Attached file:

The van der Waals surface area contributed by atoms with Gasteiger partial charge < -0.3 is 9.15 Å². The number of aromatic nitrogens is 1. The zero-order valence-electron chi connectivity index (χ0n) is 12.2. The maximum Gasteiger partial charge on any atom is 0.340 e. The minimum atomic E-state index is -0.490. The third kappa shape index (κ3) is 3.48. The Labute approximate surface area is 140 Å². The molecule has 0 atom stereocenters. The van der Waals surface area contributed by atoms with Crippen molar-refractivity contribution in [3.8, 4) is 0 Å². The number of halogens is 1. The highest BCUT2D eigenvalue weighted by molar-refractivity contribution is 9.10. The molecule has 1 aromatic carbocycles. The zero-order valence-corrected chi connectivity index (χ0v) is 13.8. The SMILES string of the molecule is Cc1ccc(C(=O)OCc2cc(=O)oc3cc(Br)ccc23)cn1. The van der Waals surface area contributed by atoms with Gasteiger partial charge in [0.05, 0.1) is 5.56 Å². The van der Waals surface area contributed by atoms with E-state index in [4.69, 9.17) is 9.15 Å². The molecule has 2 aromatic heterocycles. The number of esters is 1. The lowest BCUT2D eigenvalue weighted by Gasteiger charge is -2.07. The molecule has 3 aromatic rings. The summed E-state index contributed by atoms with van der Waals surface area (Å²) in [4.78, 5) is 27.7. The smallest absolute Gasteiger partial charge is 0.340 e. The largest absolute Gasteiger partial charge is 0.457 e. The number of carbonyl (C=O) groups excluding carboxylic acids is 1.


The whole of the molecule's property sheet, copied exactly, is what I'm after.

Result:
The van der Waals surface area contributed by atoms with Gasteiger partial charge < -0.3 is 9.15 Å². The number of aromatic nitrogens is 1. The zero-order valence-electron chi connectivity index (χ0n) is 12.2. The maximum Gasteiger partial charge on any atom is 0.340 e. The minimum atomic E-state index is -0.490. The third kappa shape index (κ3) is 3.48. The Labute approximate surface area is 140 Å². The molecule has 0 atom stereocenters. The van der Waals surface area contributed by atoms with Crippen molar-refractivity contribution in [3.8, 4) is 0 Å². The number of halogens is 1. The highest BCUT2D eigenvalue weighted by molar-refractivity contribution is 9.10. The molecule has 1 aromatic carbocycles. The zero-order valence-corrected chi connectivity index (χ0v) is 13.8. The SMILES string of the molecule is Cc1ccc(C(=O)OCc2cc(=O)oc3cc(Br)ccc23)cn1. The van der Waals surface area contributed by atoms with Gasteiger partial charge in [0.05, 0.1) is 5.56 Å². The van der Waals surface area contributed by atoms with E-state index in [4.69, 9.17) is 9.15 Å². The molecule has 2 aromatic heterocycles. The number of esters is 1. The lowest BCUT2D eigenvalue weighted by Gasteiger charge is -2.07. The molecule has 3 aromatic rings. The summed E-state index contributed by atoms with van der Waals surface area (Å²) in [4.78, 5) is 27.7. The smallest absolute Gasteiger partial charge is 0.340 e. The largest absolute Gasteiger partial charge is 0.457 e. The number of carbonyl (C=O) groups excluding carboxylic acids is 1.